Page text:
That this [labor theory of value] is really the foundation of the exchangeable value of all things, excepting those which cannot be increased by human industry, is a doctrine of the utmost importance in political economy; for from no source do so many errors, and so much difference of opinion in that science proceed, as from the vague ideas which are attached to the word value.

     If the quantity of labor realized in commodities, regulate their exchangeable value, every increase of the quantity of labor must augment the value of that commodity on which it is exercised, as every diminution must lower it...

Section IV

The principle that the quantity of labor bestowed on the production of commodities regulates their relative value, considerably modified by the employment of machinery and other fixed and durable capital.

In the former section we have supposed the implements and weapons necessary to kill the deer and salmon, to be equally durable, and to be the result of the same quantity of labor, and we have seen that the variations in the relative value of deer and salmon depended solely on the varying quantities of labor necessary to obtain them,—but in every state of society, the tools, implements, buildings, and machinery employed in different trades may be of various degrees of durability, and may require different portions of labor to produce them. The proportions, too, in which the capital that is to support labor, and the capital that is invested in tools, machinery and buildings, may be variously combined. This difference in the degree of durability of fixed capital, and this variety in the proportions in which the two sorts of capital may be combined, introduce another cause, besides the greater or less quantity of labor necessary to produce commodities, for the variations in their relative value—this cause is the rise or fall in the value of labor.

Chapter 2

On Rent

Rent is that portion of the produce of the earth, which is paid to the landlord for the use of the original and indestructible powers of the soil. It is often, however, confounded with the interest and profit of capital, and, in popular language, the term is applied to whatever is annually paid by a farmer to his landlord. . . .
     On the first settling of a country, in which there is an abundance of rich and fertile land, a very small proportion of which is required to be cultivated for the support of the actual population, or indeed can be cultivated with the capital which the population can command, there will be no rent; for no one would pay for the use of land, when there was an abundant quantity not yet appropriated, and, therefore, at the disposal of whosoever might choose to cultivate it.
     On the common principles of supply and demand, no rent could be paid for such land, for the reason stated why nothing is given for the use of air and water, or for any other of the gifts of nature which exist in boundless quantity... If all land had the same properties, if it were unlimited in quantity, and uniform in quality, no charge could be made for its use, unless where it possessed peculiar advantages of situation. It is only, then, because land is not unlimited in quantity and uniform in quality, and because in the progress of population, land of an inferior quality, or less advantageously situated, is called into cultivation, that rent is ever paid for the use of it. When in the progress of society, land of the second degree of fertility is taken into cultivation, rent immediately commences on that of the first quality, and the amount of that rent will depend on the difference in the quality of these two portions of land.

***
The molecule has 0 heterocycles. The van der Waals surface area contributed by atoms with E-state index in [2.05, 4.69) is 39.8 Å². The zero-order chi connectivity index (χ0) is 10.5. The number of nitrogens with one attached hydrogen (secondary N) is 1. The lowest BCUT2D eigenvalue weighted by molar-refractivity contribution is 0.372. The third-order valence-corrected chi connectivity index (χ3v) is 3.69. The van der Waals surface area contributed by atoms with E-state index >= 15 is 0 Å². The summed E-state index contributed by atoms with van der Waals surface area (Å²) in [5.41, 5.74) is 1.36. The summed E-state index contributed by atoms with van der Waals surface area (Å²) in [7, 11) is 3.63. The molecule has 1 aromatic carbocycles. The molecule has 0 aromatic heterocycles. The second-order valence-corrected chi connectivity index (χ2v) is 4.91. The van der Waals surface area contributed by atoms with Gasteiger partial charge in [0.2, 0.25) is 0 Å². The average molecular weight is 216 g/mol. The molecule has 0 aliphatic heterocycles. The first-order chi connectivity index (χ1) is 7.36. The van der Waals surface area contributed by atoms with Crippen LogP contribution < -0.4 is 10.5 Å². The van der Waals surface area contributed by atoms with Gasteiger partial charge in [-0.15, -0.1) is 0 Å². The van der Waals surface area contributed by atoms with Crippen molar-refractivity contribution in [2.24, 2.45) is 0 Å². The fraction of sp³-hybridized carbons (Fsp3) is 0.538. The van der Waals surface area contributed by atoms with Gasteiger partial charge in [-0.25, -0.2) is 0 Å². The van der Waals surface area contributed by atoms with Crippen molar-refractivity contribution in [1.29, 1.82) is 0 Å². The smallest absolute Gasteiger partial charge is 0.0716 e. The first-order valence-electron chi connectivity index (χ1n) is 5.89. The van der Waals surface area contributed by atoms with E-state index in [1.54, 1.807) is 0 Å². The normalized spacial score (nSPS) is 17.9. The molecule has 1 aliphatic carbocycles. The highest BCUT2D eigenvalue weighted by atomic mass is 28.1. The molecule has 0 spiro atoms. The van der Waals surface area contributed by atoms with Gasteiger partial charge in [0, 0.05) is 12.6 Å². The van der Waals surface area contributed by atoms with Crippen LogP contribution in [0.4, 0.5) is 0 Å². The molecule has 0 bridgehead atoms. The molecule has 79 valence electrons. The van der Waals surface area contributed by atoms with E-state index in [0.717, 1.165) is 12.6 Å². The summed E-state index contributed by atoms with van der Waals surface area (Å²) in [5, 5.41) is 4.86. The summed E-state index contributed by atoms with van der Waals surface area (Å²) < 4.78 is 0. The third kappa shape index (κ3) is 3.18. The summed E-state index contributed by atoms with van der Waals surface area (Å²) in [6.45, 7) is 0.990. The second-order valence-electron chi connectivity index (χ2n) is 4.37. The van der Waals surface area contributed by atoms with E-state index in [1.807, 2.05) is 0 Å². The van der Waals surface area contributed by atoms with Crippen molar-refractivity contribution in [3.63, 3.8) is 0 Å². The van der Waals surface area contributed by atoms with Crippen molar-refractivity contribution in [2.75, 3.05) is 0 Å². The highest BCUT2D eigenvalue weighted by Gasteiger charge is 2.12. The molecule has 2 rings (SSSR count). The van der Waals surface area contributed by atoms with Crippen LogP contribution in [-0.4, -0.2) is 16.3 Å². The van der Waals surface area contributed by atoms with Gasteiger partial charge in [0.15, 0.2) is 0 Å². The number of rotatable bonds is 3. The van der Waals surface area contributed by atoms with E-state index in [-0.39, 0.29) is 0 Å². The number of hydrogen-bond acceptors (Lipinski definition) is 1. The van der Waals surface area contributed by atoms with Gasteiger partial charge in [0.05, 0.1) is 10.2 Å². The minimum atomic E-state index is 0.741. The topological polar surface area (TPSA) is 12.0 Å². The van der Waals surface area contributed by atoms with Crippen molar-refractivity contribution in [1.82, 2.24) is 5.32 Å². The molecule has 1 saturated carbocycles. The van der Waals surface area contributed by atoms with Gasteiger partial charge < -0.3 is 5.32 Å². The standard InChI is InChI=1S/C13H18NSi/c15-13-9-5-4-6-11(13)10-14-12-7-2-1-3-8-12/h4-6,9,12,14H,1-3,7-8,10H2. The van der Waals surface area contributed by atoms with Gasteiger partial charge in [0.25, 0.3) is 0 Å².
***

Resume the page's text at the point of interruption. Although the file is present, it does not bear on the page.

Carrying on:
When land of the third quality is taken into cultivation, rent immediately commences on the second, and it is regulated as before, by the difference in their productive powers. At the same time, the rent of the first quality will rise, for that must always be above the rent of the second, by the difference between the produce which they yield with a given quantity of capital and labor. With every step in the progress of population, which shall oblige a country to have recourse to land of a worse quality, to enable it to raise its supply of food, rent, on all the more fertile land, will rise.
     Thus suppose land - No. 1, 2, 3, - to yield, with an equal employment of capital and labor, a net produce of 100, 90, and 80 quarters of corn. In a new country, where there is an abundance of fertile land compared with the population, and where therefore it is only necessary to cultivate No. 1, the whole net produce will belong to the cultivator, and will be the profits of the stock which he advances. As soon as population had so far increased as to make it necessary to cultivate No. 2, from which ninety quarters only can be obtained after supporting the laborers, rent would commence on No. 1; for either there must be two rates of profit on agricultural capital, or ten quarters, or the value of ten quarters must be withdrawn from the produce of No. 1, for some other purpose. Whether the proprietor of the land, or any other person, cultivated No. 1, these ten quarters would equally constitute rent; for the cultivator of No. 2 would get the same result with his capital, whether he cultivated No. 1, paying ten quarters for rent, or continued to cultivate No. 2, paying no rent. In the same manner it might be shown that when No. 3 is brought into cultivation, the rent of No. 2 must be ten quarters, or the value of ten quarters, whilst the rent of No. 1 would rise to twenty quarters; for the cultivator of No. 3 would have the same profits whether he paid twenty quarters for the rent of No. 1, ten quarters for the rent of No. 2, or cultivated No. 3 free of all rent.